- 11x14" Analog photograph by Angela Cappetta
- From the artist's project City Cello
- Ink jet print signed en verso
The cello is one of the most inconveniently beautiful instruments in the orchestra.
These pictures seek out the humanistic aspects of the cello. It is the only instrument which matches the range of the human voice. It sits between the legs and body as the player strokes it, prods it, hits it, not unlike a friend or dance partner. The cello takes the notion of musicianship to a level of physicality few instruments do.
Furthermore, being a pro cellist means “hauling your ax” everywhere. Jacqueline DuPré, the renowned prodigy who died of complications of advanced Multiple Sclerosis, referred to it at age 5 as her “whopping creature”. One cellist I met purchased a full fare, first class ticket for her cello to sit with her on the plane, only to have it ejected into the cargo hold.
All over the city, cellists strap to their backs and haul their hollow, fragile beasts to auditions, gigs, practices. Rostropovich said the relationship with a cello is ridiculously intimate because of the suffering it causes. He said in his best English: “Our life not so easy. Cello is heavy instrument, and our travels especially in aircraft give to us many, many difficulties. That's why we suffer more than violin player or flute player. But because we suffer, is beautiful”.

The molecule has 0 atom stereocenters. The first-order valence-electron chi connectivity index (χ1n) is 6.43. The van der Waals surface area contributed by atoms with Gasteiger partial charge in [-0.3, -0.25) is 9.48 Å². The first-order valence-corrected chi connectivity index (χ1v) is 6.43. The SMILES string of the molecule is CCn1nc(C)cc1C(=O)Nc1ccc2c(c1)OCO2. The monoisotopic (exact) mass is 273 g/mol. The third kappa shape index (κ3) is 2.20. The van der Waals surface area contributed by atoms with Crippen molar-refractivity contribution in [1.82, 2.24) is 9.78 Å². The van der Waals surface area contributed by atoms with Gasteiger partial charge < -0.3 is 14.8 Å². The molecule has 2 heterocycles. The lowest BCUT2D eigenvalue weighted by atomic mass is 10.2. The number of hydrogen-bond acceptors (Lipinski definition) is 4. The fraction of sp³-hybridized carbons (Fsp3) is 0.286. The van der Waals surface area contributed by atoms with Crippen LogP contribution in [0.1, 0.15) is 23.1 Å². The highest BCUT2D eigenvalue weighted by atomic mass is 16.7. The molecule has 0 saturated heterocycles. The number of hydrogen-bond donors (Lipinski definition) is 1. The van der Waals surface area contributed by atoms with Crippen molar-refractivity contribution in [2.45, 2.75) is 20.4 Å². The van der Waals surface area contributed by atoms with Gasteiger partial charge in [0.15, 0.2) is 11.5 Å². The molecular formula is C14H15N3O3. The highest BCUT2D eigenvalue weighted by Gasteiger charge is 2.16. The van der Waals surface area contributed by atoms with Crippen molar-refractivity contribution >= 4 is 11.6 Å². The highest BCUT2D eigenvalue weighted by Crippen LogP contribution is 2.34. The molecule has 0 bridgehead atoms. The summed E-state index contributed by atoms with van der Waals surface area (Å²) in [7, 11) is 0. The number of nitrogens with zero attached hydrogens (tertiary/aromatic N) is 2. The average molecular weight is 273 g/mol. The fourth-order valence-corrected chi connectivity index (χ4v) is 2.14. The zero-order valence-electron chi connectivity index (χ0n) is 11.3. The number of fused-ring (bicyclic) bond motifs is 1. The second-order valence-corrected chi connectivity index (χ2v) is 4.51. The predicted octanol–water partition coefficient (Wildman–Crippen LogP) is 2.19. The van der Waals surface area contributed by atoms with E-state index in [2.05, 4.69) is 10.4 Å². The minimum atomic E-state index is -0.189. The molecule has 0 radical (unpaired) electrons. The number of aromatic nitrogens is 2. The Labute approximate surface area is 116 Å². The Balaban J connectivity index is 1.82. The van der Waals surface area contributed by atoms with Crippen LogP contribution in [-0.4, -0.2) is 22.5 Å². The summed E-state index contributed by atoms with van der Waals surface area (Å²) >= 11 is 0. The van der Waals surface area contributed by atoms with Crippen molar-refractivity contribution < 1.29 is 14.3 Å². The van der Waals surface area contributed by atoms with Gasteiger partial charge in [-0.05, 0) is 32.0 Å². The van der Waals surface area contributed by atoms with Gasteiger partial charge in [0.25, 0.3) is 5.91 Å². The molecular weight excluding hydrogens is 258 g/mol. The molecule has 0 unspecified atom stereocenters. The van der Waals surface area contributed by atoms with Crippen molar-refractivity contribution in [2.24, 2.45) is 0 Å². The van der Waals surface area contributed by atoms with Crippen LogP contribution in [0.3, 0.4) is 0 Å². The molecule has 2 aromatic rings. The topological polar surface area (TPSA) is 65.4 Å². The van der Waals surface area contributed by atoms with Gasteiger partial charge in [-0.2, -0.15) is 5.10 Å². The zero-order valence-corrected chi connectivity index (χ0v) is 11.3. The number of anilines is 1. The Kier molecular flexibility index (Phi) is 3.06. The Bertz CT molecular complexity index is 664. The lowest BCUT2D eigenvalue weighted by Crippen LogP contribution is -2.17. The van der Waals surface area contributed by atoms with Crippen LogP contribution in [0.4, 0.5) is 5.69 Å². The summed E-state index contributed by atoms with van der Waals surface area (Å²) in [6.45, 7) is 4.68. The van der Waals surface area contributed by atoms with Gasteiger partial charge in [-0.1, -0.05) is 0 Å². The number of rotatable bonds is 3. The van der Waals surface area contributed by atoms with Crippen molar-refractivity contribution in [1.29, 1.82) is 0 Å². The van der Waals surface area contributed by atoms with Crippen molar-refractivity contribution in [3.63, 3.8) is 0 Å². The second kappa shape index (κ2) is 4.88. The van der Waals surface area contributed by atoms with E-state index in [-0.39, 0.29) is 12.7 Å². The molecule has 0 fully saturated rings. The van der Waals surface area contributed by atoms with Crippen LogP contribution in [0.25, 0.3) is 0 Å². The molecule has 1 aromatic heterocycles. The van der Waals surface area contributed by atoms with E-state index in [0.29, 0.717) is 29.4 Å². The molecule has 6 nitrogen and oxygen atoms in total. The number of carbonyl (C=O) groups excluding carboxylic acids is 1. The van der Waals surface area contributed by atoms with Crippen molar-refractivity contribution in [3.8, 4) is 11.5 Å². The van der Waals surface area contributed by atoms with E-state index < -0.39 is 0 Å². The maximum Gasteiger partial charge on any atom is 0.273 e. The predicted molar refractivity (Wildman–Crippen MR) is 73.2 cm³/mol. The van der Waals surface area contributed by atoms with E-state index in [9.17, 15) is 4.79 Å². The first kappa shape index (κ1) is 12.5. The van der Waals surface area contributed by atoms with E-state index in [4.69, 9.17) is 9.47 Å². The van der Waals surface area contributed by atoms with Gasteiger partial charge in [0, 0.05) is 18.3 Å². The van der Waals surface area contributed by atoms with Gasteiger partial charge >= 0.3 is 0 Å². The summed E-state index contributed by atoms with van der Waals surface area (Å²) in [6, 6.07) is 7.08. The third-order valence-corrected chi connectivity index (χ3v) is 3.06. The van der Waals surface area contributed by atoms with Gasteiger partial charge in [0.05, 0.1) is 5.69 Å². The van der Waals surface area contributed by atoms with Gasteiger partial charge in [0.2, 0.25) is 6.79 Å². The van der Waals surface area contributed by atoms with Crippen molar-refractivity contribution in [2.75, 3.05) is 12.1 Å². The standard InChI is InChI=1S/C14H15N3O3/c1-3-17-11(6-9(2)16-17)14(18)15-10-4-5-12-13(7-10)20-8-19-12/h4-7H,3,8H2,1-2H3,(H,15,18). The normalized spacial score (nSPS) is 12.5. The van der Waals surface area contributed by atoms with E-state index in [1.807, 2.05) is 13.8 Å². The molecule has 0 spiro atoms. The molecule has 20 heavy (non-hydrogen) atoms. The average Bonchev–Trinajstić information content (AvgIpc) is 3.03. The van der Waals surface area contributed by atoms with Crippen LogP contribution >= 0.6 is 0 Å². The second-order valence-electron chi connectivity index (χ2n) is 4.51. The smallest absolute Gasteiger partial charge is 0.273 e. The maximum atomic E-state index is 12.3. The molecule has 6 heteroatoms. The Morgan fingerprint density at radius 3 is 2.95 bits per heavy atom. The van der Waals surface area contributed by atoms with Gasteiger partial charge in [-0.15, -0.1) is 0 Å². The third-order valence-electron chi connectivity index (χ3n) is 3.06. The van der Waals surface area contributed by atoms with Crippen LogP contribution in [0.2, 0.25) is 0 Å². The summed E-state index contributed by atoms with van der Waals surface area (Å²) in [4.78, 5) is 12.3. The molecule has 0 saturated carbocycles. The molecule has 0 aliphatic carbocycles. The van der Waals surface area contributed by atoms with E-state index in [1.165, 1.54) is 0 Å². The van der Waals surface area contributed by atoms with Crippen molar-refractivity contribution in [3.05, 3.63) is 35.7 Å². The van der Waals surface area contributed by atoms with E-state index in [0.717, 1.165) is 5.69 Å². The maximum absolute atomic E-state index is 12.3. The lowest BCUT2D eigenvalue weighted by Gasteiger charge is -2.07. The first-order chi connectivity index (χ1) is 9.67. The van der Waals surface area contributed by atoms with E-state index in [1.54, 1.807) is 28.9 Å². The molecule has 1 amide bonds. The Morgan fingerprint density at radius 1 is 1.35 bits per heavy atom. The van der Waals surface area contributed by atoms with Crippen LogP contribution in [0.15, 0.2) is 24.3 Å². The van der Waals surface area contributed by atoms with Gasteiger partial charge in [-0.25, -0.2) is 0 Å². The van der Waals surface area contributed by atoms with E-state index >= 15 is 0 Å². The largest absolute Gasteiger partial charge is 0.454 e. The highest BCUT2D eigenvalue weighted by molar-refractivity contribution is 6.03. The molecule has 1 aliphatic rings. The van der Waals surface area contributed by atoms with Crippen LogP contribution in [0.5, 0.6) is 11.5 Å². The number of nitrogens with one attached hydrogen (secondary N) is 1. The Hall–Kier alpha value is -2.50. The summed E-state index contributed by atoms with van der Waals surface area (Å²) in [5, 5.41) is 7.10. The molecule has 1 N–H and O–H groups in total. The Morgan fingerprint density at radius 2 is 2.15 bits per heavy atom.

Then when the player is alone with it, pure magic is made. A sonic campfire arises, sound comes forth and whispers of math, tone and craftsmanship intertwine. Bliss and frustration ensue; nirvana achieved.
We recommend Framebridge's Walnut Custom Frame with a white mat sized to 16x20.